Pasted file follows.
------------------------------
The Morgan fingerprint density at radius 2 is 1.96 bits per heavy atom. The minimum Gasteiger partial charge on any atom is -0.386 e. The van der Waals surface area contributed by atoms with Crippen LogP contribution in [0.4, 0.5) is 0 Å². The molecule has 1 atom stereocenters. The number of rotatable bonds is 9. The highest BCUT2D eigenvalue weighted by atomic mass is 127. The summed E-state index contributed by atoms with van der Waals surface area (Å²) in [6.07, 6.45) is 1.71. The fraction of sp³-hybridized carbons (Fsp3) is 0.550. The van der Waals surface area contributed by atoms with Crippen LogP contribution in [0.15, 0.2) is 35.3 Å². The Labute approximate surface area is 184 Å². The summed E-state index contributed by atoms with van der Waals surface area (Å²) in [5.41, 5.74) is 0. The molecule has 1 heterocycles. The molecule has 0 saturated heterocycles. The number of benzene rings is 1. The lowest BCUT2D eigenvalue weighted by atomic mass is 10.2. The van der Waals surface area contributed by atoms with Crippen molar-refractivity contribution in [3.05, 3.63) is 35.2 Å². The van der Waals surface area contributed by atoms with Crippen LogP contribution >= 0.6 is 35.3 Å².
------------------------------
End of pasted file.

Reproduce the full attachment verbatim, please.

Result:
The Morgan fingerprint density at radius 2 is 1.96 bits per heavy atom. The minimum Gasteiger partial charge on any atom is -0.386 e. The van der Waals surface area contributed by atoms with Crippen LogP contribution in [0.4, 0.5) is 0 Å². The molecule has 1 atom stereocenters. The number of rotatable bonds is 9. The highest BCUT2D eigenvalue weighted by atomic mass is 127. The summed E-state index contributed by atoms with van der Waals surface area (Å²) in [6.07, 6.45) is 1.71. The fraction of sp³-hybridized carbons (Fsp3) is 0.550. The van der Waals surface area contributed by atoms with Crippen LogP contribution in [0.15, 0.2) is 35.3 Å². The Labute approximate surface area is 184 Å². The summed E-state index contributed by atoms with van der Waals surface area (Å²) in [5.41, 5.74) is 0. The molecule has 1 heterocycles. The molecule has 0 saturated heterocycles. The number of benzene rings is 1. The lowest BCUT2D eigenvalue weighted by atomic mass is 10.2. The van der Waals surface area contributed by atoms with Crippen molar-refractivity contribution in [3.05, 3.63) is 35.2 Å². The van der Waals surface area contributed by atoms with Crippen LogP contribution >= 0.6 is 35.3 Å².